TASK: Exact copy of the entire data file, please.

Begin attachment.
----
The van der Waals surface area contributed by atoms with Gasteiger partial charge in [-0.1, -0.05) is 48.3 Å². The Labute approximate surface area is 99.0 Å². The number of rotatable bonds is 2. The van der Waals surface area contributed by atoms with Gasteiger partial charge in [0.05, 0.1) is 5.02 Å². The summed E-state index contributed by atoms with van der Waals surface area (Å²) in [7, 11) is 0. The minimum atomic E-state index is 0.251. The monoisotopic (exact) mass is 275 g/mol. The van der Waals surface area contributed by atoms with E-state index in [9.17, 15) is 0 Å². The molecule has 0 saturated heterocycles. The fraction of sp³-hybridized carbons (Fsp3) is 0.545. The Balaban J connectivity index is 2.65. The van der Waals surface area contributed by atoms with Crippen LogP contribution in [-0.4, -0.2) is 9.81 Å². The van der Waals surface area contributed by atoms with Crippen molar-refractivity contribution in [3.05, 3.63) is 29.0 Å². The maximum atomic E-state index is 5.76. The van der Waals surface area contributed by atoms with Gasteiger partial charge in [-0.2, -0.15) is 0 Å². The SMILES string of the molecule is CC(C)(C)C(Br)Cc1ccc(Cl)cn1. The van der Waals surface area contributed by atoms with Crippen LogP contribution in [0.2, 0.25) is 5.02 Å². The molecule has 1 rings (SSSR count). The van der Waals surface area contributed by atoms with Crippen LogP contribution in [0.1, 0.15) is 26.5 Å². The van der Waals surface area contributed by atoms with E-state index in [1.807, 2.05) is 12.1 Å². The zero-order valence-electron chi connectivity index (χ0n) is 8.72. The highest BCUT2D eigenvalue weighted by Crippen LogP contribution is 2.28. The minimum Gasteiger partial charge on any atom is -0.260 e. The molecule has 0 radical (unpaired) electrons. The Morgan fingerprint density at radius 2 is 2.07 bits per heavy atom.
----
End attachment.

The van der Waals surface area contributed by atoms with Gasteiger partial charge in [-0.1, -0.05) is 48.3 Å². The Labute approximate surface area is 99.0 Å². The number of rotatable bonds is 2. The van der Waals surface area contributed by atoms with Gasteiger partial charge in [0.05, 0.1) is 5.02 Å². The summed E-state index contributed by atoms with van der Waals surface area (Å²) in [7, 11) is 0. The minimum atomic E-state index is 0.251. The monoisotopic (exact) mass is 275 g/mol. The van der Waals surface area contributed by atoms with E-state index in [9.17, 15) is 0 Å². The molecule has 0 saturated heterocycles. The fraction of sp³-hybridized carbons (Fsp3) is 0.545. The Balaban J connectivity index is 2.65. The van der Waals surface area contributed by atoms with Crippen LogP contribution in [-0.4, -0.2) is 9.81 Å². The van der Waals surface area contributed by atoms with Crippen molar-refractivity contribution in [3.05, 3.63) is 29.0 Å². The maximum atomic E-state index is 5.76. The van der Waals surface area contributed by atoms with Gasteiger partial charge in [-0.2, -0.15) is 0 Å². The SMILES string of the molecule is CC(C)(C)C(Br)Cc1ccc(Cl)cn1. The van der Waals surface area contributed by atoms with Crippen LogP contribution in [0.2, 0.25) is 5.02 Å². The molecule has 1 rings (SSSR count). The van der Waals surface area contributed by atoms with Crippen LogP contribution in [0.1, 0.15) is 26.5 Å². The van der Waals surface area contributed by atoms with E-state index in [1.807, 2.05) is 12.1 Å². The zero-order valence-electron chi connectivity index (χ0n) is 8.72. The highest BCUT2D eigenvalue weighted by Crippen LogP contribution is 2.28. The minimum Gasteiger partial charge on any atom is -0.260 e. The molecule has 0 radical (unpaired) electrons. The Morgan fingerprint density at radius 2 is 2.07 bits per heavy atom.